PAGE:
Tue, Jun 12, 2012 - Page 12 News List

FEATURE: Focus on investment in luxury housing moves south

ROAD TO WEALTH:Efforts by the central bank to dampen a potential property bubble have had limited effect, but supply constraints encourage buyers to look outside Taipei

By Crystal Hsu  /  Staff reporter

“At only a quarter of luxury housing prices in Taipei City, these Taichung properties could sell for more than NT$600,000 [per ping],” Yen said. “The company is confident of making history in Taichung, as it has done in Taipei.”

It is the first auction for luxury housing in central Taiwan, which will help set a benchmark and make housing prices transparent for both buyers and sellers, Yen said. The auction is due to take place on June 27.

Housing prices, especially for upscale apartments, are something of a market mystery and draw close attention from the central bank, after a new building across from Da-an Forest Park in Taipei reportedly sold its penthouse unit for NT$3.04 million per ping.

The central bank has stepped up inspections of luxury home mortgage operations and plans to tighten credit controls to curb their prices after the special levy failed to trigger a correction in the past year.

Central bank Governor Perng Fai-nan (彭淮南) recently voiced concern over worsening affordability, saying he could not even buy one ping of luxury housing in downtown Taipei on his annual salary, estimated at between NT$2.6 million and NT$2.8 million.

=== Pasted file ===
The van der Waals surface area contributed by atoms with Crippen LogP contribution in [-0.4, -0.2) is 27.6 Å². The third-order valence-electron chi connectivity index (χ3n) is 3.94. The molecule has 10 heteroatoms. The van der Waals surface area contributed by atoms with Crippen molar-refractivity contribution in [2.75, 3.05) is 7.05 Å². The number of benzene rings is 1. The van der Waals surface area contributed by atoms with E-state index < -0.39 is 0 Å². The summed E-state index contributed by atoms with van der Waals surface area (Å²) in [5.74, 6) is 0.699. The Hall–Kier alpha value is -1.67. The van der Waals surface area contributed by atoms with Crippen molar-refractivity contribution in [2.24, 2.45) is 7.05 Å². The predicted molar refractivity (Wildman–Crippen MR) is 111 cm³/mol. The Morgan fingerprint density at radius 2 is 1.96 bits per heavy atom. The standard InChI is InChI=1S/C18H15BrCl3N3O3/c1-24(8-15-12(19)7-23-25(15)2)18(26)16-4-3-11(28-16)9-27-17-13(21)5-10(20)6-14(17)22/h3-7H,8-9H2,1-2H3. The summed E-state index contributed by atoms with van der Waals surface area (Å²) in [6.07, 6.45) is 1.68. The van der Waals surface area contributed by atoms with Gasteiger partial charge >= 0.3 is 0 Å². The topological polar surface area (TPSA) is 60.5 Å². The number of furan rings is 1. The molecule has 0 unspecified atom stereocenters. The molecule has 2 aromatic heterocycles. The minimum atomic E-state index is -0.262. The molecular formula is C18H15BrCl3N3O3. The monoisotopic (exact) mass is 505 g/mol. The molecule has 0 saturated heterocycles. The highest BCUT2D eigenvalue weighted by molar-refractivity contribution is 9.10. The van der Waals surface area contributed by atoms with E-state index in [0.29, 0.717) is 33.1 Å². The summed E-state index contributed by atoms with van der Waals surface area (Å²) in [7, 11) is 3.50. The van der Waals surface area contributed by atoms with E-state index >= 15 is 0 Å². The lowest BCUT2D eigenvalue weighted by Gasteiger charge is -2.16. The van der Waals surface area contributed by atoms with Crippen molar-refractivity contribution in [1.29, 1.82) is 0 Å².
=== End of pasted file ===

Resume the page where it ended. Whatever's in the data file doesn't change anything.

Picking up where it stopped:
Perng is reportedly considering capping mortgages at 50 percent for houses valued over NT$80 million in Taipei City and NT$50 million in other parts of the country when the bank holds its quarterly policy meeting on June 21.

The tightening measure might alarm the market, but would not deter developers or investors with deep pockets, said Chen Hsi-chung (陳錫宗), general manager of H&B Realty Co (住商不動產), the nation’s largest broker by number of franchises.

Rich borrowers would be able to secure funds to meet their investment needs if they wanted, Chen said.

“It is borrowers who command the upper hand in a market with flush liquidity and low interest rates,” he said. “The lenders would not turn away wealthy customers while toeing the [central bank’s] line.”

High-priced homes generate better returns and rising land costs make constructing expensive homes practical and profitable, he added.

The plot of land where Crystal House sits cost NT$528,000 per ping in 1997 and is valued at NT$2.59 million per ping today, said Chang Chung-hung (張忠弘), chairman of Productivity Architect Co (生產力建設), which developed the complex in Taichung’s most expensive location.

The company could rake in a fortune simply by leaving the land idle and trading it for capital gains, Chang said.

“However, we spent four years building the project with the latest technology to make it an artistic work,” he said, adding that he and two other partners reserved a unit each for themselves.


Developers with adequate capital may be biding their time when the economy turns sour as history shows “patience pays off.”

Construction firms raised prices steeply for their housing inventory after the economic downturn of 2008 and are repeating the strategy as the current slowdown pans out, H&B head researcher Jessica Hsu (徐佳馨) said.

“A shared belief that housing prices will trend up in the long run encourages the practice, which has proven rewarding for the firms,” Hsu said. “That is why real-estate investment is dubbed the shortest path to wealth.”

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